Luis Videgaray Caso

This page was last edited on 3 December 2017, at 03:15.

Luis Videgaray Caso (born August 10, 1968) is a Mexican politician and diplomat who serves as the Secretary of Foreign Affairs. Previously he was the Secretary of Finance and Public Credit, also in the cabinet of Enrique Peña Nieto, from 2012 to 2016. He also was General Coordinator of his campaign for the 2012 Mexican presidential election.[1] On July 11, 2012, Peña Nieto announced Videgaray as the person in charge of promoting the economic reforms and the government agenda's related topics,[2] and on September 4, he named Videgaray as co-head of the team that set policy direction for the new government that took office on December 1, 2012.

In September 2016, a week after the visit of U.S. Republican Presidential candidate Donald Trump to Mexico City to meet with President Peña Nieto, Videgaray resigned as finance minister. According to the first Wall Street Journal report on the resignation, Videgaray will be replaced as finance minister by the man Videgaray had replaced from President Felipe Calderón's administration, the current foreign minister and minister for social development José Antonio Meade Kuribreña.[3]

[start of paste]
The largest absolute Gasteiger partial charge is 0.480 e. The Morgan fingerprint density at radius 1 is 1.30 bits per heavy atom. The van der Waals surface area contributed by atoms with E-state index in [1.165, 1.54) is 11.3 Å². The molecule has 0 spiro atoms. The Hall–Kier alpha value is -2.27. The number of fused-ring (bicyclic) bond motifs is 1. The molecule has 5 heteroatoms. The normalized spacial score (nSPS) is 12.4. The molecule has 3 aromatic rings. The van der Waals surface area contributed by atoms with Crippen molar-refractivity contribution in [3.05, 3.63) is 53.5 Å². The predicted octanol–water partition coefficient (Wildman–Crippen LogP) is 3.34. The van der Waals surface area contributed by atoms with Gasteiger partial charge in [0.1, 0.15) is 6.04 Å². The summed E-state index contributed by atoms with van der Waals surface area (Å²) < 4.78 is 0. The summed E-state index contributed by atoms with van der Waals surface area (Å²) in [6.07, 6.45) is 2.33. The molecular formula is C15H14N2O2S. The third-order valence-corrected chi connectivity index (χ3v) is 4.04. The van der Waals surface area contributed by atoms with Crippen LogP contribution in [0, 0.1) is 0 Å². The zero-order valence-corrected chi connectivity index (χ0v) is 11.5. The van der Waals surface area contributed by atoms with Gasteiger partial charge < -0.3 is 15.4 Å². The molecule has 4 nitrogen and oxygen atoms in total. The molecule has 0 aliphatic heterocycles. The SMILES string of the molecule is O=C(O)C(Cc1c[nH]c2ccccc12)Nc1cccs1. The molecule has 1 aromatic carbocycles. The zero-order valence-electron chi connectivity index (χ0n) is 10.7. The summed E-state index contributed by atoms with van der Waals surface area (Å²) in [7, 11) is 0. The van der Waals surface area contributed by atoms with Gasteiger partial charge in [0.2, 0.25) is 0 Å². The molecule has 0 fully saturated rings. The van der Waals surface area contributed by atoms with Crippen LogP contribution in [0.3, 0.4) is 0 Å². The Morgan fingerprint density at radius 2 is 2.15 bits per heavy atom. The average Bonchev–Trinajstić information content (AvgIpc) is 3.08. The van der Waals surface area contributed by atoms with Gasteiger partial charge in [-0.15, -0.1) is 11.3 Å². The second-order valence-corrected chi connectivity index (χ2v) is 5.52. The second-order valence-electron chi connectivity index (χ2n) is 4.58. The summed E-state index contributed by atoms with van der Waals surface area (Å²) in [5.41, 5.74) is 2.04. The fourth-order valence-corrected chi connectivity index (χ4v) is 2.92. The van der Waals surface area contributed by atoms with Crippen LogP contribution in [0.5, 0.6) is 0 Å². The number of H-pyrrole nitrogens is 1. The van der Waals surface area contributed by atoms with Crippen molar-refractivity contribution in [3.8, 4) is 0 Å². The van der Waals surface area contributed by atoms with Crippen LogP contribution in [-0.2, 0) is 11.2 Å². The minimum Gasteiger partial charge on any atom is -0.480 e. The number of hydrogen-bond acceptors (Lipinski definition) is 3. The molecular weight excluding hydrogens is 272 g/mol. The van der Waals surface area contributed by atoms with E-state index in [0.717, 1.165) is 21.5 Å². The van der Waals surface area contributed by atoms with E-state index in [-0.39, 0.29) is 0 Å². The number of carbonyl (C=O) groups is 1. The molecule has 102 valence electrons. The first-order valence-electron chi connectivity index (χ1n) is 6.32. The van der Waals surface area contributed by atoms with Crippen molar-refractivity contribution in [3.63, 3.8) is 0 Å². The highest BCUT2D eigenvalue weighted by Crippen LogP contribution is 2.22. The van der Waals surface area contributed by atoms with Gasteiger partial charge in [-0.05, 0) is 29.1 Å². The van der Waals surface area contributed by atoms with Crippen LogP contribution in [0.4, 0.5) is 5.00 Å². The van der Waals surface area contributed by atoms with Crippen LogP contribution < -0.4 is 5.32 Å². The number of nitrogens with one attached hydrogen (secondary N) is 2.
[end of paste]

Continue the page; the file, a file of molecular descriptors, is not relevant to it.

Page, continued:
Until June 21, 2011, Videgaray was President of the Institutional Revolutionary Party (Partido Revolucionario Institucional, PRI) of the State of Mexico.[4][5] He is Federal Deputy with license elected by the proportional representation principle for the 5th Circumscription, which includes the states of Colima, Michoacán, Hidalgo and the State of Mexico, he was also President of the Budget and Public Account Commission of the LXI Legislature of the Mexican Congress and General Coordinator of Eruviel Avila's campaign for Governor of the State of Mexico.[6]

Luis Videgaray Caso
Secretary of Foreign Affairs
Assumed office
4 January 2017
President Enrique Peña Nieto
Preceded by Claudia Ruiz Massieu
Secretary of Finance and Public Credit
In office
1 December 2012 – 7 September 2016
President Enrique Peña Nieto
Preceded by José Meade
Succeeded by José Meade
Personal details
Born 10 August 1968 (age 49)
Mexico City, Mexico
Political party Institutional Revolutionary
Education Mexico Autonomous Institute
of Technology

Massachusetts Institute of

Early life and education

A native of Mexico City, Videgaray Caso is the son of Luis Videgaray Alzada and older brother of TV host Eduardo Videgaray Caso. He obtained a bachelor's degree in Economics from the Mexico Autonomous Institute of Technology, (ITAM). He graduated in 1994 with the thesis "Failure of the market, regulation and incentives: Case of the Mexican port’s privatization.”[7] He received his Doctorate in Economics, specializing in Public Finances at MIT[8] with the thesis “The fiscal response to oil shocks.”[9] Later, he taught classes in the Mexico Autonomous Institute of Technology, (ITAM) and in the Ibero-American University, (UIA).


Political beginnings